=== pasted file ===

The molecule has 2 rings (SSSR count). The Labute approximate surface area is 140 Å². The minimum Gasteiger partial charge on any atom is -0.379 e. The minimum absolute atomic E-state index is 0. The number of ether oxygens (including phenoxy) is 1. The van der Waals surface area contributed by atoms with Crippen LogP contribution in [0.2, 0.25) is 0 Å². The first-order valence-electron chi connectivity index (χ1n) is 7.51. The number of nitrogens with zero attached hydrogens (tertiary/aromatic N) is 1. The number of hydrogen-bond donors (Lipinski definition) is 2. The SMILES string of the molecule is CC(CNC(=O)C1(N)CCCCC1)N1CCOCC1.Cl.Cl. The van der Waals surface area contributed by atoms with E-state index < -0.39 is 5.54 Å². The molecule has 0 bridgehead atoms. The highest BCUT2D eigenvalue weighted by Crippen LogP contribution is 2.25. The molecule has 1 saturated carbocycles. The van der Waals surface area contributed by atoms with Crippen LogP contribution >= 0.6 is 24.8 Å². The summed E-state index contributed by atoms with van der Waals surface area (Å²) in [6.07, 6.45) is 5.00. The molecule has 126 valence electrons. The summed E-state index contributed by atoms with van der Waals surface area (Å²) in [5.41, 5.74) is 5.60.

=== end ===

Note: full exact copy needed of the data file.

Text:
The molecule has 2 rings (SSSR count). The Labute approximate surface area is 140 Å². The minimum Gasteiger partial charge on any atom is -0.379 e. The minimum absolute atomic E-state index is 0. The number of ether oxygens (including phenoxy) is 1. The van der Waals surface area contributed by atoms with Crippen LogP contribution in [0.2, 0.25) is 0 Å². The first-order valence-electron chi connectivity index (χ1n) is 7.51. The number of nitrogens with zero attached hydrogens (tertiary/aromatic N) is 1. The number of hydrogen-bond donors (Lipinski definition) is 2. The SMILES string of the molecule is CC(CNC(=O)C1(N)CCCCC1)N1CCOCC1.Cl.Cl. The van der Waals surface area contributed by atoms with E-state index < -0.39 is 5.54 Å². The molecule has 0 bridgehead atoms. The highest BCUT2D eigenvalue weighted by Crippen LogP contribution is 2.25. The molecule has 1 saturated carbocycles. The van der Waals surface area contributed by atoms with Crippen LogP contribution >= 0.6 is 24.8 Å². The summed E-state index contributed by atoms with van der Waals surface area (Å²) in [6.07, 6.45) is 5.00. The molecule has 126 valence electrons. The summed E-state index contributed by atoms with van der Waals surface area (Å²) in [5.41, 5.74) is 5.60.